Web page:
• This is a guesswork. Say you want to use these profiles for social logins. Having the component Profile, we have where to start. Where to encapsulate information regarding the authentication and the current session with these profiles. This might be considered YAGNI or over-engineering, but worth nothing to think about it, see whether these features might be requested or whether they could provide value to our application. If not, just discard them.
    – Laiv
    Commented Feb 5, 2018 at 8:37
  • 1
    @Prabhu depends on why you're limiting it. My guess is only so many fit in the GUI. Which is fine. But don't limit the data structure because of the GUI. GUIs change on a whim. Data structures are costly to change. It really pays to get them right the first time. Commented Feb 6, 2018 at 17:37
  • 2
    That's the point. Just adopt those structures that will make possible future changes less painful. No more, no less. We, Candied and me say this because we (I belive) have faced similar situations often and we foresee possible features susceptible to change or evolve. Ultimately, you are the closer to the project and its future prospect.
    – Laiv
    Commented Feb 6, 2018 at 18:04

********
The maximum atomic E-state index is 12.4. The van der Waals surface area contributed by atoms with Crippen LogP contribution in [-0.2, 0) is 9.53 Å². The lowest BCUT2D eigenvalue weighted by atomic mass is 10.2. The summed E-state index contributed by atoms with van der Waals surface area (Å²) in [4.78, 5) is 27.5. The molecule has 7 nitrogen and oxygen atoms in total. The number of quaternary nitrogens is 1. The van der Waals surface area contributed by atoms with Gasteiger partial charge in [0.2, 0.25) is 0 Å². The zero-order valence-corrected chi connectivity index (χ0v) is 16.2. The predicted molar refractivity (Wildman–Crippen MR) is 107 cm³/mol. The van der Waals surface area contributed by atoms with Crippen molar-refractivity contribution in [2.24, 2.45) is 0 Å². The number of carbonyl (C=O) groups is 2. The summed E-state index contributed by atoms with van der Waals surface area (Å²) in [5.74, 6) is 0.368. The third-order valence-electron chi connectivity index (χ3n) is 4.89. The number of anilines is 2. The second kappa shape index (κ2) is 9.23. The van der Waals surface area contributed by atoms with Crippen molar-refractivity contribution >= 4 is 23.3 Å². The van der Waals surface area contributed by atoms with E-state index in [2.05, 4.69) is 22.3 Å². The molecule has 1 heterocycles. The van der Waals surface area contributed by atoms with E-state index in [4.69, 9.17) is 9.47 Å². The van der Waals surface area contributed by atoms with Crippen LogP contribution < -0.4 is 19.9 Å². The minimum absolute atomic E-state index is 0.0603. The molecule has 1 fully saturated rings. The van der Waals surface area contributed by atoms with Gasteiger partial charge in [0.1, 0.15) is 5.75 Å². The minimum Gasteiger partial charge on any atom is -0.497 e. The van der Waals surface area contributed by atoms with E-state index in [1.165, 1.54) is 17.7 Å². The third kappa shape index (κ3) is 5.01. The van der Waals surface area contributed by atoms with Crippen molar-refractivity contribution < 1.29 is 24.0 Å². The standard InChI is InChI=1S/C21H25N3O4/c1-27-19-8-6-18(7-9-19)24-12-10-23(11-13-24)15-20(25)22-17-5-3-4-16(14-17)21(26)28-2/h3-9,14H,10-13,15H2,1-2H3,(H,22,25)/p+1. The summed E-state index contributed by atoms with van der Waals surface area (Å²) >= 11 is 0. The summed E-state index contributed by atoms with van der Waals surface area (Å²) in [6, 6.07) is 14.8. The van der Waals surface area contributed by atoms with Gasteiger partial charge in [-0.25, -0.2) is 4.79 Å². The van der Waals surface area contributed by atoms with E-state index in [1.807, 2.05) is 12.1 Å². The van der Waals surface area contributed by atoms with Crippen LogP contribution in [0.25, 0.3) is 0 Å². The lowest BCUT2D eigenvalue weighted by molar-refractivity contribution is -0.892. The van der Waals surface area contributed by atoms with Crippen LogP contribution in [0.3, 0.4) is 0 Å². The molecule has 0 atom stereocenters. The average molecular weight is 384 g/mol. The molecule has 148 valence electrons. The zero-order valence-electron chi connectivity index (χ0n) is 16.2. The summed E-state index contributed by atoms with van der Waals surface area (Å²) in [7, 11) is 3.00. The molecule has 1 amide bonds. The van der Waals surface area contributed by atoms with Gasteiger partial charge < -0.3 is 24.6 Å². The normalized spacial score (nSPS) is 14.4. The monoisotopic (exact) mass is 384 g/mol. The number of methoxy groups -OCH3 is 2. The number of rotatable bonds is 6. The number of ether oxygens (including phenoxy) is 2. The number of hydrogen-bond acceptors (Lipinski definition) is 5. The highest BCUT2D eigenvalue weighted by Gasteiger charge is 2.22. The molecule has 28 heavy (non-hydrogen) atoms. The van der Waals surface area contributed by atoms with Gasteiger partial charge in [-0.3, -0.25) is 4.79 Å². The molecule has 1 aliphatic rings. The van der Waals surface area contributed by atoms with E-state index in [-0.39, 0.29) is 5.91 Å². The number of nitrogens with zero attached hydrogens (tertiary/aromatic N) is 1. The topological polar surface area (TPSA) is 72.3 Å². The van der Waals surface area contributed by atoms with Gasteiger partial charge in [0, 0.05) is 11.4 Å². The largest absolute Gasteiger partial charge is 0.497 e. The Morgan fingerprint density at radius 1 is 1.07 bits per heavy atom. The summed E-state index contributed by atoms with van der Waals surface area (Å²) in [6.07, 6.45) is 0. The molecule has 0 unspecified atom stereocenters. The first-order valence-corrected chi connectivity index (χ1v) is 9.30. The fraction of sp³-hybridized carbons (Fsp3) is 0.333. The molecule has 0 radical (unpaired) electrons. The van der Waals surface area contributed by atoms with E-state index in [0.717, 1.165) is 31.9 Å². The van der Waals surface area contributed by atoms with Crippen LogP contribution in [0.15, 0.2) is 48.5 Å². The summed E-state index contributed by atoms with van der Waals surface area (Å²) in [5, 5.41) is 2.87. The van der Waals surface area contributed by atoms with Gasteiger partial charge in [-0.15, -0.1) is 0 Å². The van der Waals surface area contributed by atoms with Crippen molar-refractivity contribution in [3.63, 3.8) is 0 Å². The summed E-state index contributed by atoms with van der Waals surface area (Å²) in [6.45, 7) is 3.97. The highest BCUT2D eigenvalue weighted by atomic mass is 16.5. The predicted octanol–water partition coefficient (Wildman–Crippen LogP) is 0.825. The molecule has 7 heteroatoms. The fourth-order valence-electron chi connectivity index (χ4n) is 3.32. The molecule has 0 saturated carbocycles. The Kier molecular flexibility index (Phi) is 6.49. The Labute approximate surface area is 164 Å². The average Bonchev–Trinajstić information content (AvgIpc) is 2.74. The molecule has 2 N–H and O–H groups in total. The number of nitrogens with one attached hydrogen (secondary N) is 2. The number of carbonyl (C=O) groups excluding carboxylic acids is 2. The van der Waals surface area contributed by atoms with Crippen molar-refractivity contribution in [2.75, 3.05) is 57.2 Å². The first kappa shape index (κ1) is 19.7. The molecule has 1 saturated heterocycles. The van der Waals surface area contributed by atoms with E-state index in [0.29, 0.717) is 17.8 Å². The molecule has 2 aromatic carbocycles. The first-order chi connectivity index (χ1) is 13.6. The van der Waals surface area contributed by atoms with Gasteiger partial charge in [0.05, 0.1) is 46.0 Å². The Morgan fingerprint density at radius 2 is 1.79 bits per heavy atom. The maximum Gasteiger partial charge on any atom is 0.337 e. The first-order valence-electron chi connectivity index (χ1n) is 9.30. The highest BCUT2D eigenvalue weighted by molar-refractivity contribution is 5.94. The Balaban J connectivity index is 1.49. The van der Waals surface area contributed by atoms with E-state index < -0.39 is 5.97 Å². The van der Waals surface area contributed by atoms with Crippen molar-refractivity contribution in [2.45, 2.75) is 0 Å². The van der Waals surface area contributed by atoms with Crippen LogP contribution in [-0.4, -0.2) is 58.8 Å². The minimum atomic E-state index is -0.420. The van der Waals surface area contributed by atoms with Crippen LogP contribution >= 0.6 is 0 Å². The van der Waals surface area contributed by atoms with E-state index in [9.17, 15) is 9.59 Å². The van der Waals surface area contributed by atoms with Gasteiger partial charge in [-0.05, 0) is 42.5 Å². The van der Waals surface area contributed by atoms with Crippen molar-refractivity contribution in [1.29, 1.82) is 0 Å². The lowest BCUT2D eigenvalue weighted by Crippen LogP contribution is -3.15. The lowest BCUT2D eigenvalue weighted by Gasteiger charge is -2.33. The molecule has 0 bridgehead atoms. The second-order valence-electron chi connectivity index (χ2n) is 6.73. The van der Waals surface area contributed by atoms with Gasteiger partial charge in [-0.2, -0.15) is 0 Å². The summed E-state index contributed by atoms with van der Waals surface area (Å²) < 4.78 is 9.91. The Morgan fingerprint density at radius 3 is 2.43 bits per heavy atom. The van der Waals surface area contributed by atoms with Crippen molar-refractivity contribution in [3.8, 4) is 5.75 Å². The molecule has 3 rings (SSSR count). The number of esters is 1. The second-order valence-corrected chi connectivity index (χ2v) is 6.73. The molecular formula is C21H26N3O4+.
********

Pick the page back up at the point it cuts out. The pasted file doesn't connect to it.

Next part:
• 1
    @Prabhu: Notice that you asked a question about good practice, not whether it is the most concise approach for your specific scenario. I'm usually on the side of avoiding over-engineering, but the cost of future maintenance (adding/removing links, updating the entity class definitions, ...) far outweighs the cost of implementing a collection of links. If you called your columns link1, link2, link3, the need for a collection would have been more obvious. However, the fact that you gave the columns a more meaningful name does not change the fact that it's a collection of repetitive data.
    – Flater
    Commented Feb 8, 2018 at 13:56

You are on the verge of falling into the "I see a technical possibility" trap.

Just because you see a common trait among items does not mean it makes sense to apply some aggregation on them. The aggregation should mean something. Not on a technical level but in your problem domain.

They are all links alright, but in the context of a user class, does that mean anything? No. It is just as meaningless as it would be to sub-group using classes named "strings" and "numbers".

The trouble with this kind of thing is it blurs your model. It forces the code reader to sever the meaningful from the meaningless, before having a full understanding of the domain.

No one ever talks about a user's links. It would be different if you would call your aggregation SocialNetworkIds. Because that would actually mean something, it would be a true property of User rather than an arbitrary technical collection.